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Chronic obstructive pulmonary disease (COPD) is a blanket term for a variety of lung conditions that vary in severity between individuals. The most common forms of COPD are emphysema and chronic bronchitis, but as many of the conditions covered by the term are often present in affected individuals, COPD is a convenient term to explain all of the conditions which obstruct breathing on a chronic level. The term “chronic” means that the disease is a progressive, long-term condition and will not simply go away. However, there are a range of things that COPD patients can do to manage symptoms and improve their quality of life, but we will come to these later.

Who Can Get COPD and How?

COPD most commonly occurs in middle-aged or older individuals and is very rarely diagnosed in patients under the age of 35. It is primarily caused by prolonged exposure to lung irritants, such as heavy smoking of cigarettes or inhalation of second hand smoke. Other irritants such as air pollution and high exposure to dusts and chemicals can increase the risk of developing COPD, but for the most part these agents are thought only to increase the risk of COPD caused by cigarette or pipe smoking.

COPD Symptoms

Symptoms of COPD vary in severity between individuals. The most common symptoms include chronic coughing, coughing large amounts of mucus (sputum production) especially in the mornings, wheezing, tightness of the chest, shortness of breath (dyspnoea), frequent chest infections and reduced tolerance for exercise. In some severe cases, COPD can also result in fatigue, depression and weight loss due to the increase in energy required to perform daily tasks. It is important for individuals affected by COPD to maintain a positive and proactive approach to managing their condition in order to achieve better health.

The Stats

COPD can and does affect people from all walks of life. 14.5% – or one in seven – of Australians 40 years or over has airflow limitation of the lungs. 7.5% of Australians aged 40 or over have COPD that has progressed sufficiently to where symptoms may already be present and affecting daily life. It is the second leading cause of avoidable hospitalisation and accounts for significant costs to the healthcare system. These astonishing numbers only highlight the inherent danger of tobacco smoking and should serve as a warning to future generations about the health implications of taking up smoking. Nevertheless, the large number of COPD patients in Australia also means that a vast amount of research and funding has been applied to pulmonary care. Treatments for lung disease are advanced, and COPD is no longer the death sentence it was perceived to be in the past. Now, living with COPD is not only achievable, but common in Australia’s ageing population of ex-smokers.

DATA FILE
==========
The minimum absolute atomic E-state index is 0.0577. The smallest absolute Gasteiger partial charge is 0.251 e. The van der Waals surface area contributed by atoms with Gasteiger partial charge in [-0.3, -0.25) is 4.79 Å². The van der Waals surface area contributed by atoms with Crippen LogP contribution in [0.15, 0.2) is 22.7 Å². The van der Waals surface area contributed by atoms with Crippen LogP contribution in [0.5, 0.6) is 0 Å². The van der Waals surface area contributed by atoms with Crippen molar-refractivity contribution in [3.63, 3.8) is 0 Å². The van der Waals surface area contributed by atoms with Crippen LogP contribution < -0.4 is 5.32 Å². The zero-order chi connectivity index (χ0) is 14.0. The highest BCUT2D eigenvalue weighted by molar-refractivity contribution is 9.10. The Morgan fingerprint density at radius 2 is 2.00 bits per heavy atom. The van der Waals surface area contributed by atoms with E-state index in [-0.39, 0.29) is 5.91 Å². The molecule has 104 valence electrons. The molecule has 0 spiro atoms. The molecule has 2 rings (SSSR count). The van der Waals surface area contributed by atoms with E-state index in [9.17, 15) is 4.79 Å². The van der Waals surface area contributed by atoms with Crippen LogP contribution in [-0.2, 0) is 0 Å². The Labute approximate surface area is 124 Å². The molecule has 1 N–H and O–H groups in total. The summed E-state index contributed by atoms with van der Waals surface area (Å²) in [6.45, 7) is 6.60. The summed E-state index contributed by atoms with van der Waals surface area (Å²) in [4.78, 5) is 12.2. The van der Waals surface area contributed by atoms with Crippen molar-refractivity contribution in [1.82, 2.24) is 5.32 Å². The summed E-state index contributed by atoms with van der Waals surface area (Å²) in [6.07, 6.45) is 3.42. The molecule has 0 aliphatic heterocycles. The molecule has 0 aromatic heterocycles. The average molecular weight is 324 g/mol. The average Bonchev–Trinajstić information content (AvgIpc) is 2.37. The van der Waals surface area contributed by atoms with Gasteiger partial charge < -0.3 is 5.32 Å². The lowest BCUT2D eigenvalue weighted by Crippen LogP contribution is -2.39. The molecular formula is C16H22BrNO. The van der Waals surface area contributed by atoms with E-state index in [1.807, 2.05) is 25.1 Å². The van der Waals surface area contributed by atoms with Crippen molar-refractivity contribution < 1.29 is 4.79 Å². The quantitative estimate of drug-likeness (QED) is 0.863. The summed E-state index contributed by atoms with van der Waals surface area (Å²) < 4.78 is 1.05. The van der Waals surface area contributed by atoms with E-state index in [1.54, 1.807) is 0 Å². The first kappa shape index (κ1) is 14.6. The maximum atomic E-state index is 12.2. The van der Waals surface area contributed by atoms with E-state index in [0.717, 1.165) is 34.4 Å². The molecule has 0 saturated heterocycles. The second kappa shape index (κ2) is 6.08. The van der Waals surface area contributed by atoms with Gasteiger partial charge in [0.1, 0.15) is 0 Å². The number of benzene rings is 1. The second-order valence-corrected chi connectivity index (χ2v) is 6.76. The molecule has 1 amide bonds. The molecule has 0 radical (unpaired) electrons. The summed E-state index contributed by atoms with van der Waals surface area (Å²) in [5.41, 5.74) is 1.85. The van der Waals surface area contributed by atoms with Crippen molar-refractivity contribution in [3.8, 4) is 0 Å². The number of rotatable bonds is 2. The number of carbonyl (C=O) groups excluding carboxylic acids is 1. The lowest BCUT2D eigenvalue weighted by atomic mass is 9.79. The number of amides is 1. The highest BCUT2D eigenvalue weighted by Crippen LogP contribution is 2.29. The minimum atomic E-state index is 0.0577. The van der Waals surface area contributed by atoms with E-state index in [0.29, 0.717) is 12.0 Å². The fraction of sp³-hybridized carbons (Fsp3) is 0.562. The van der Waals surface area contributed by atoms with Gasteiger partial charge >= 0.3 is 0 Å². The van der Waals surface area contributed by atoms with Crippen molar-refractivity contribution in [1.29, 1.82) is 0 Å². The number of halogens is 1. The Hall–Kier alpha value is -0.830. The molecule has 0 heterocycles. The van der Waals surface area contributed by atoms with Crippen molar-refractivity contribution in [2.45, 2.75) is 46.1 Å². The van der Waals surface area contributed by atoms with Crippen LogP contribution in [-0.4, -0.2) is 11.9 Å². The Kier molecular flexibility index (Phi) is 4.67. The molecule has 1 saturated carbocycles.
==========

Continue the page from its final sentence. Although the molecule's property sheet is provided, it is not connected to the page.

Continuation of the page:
Staying Mentally Active

COPD in Daily Life

If you have recently been diagnosed with COPD, there are several factors you need to be aware of. Firstly, it pays to be aware of the financial impact COPD treatment can have on you and your family and, in severe cases, the costs of medical oxygen equipment which you might require at home. The prices for treatment will vary significantly depending on the kinds of treatment required and the individual’s health insurance or social benefit schemes. Prices for oxygen equipment can be viewed on our website, for expert advice we recommend talking to Oxygen Solutions.

Besides the costs of medical treatment and equipment, COPD can disrupt normal daily life in a range of ways. For most patients, the disturbance will be minimal. In severe cases, however, the busy schedule of appointments with healthcare professionals, as well as a decline in exercise tolerance, can make it difficult to keep up social appointments. If you have been diagnosed with COPD, remember that keeping up with friends and family is an important part of balanced health, as harbouring caring relationships is not only good for the patient’s mental and emotional well-being, but nurtures positive physical health as well. As stress levels fall with positive interactions, the body and mind can focus energy on healing, rather than on worrying about healing, or other things.


COPD is a pervasive disease that can affect many parts of your life, but it is important to maintain a positive attitude in order to manage your symptoms effectively and to achieve your health goals with healthcare professionals. The best way you can ensure success when managing COPD is to constantly make choices which facilitate good health and avoid choices which might hinder your improvement. The following chapters will illustrate some of the changes and choices which will help COPD patients to rehabilitate their lungs and lead a normal, healthy and full life. If you have any question about COPD please leave a comment below, we’ll do our best to answer any question.

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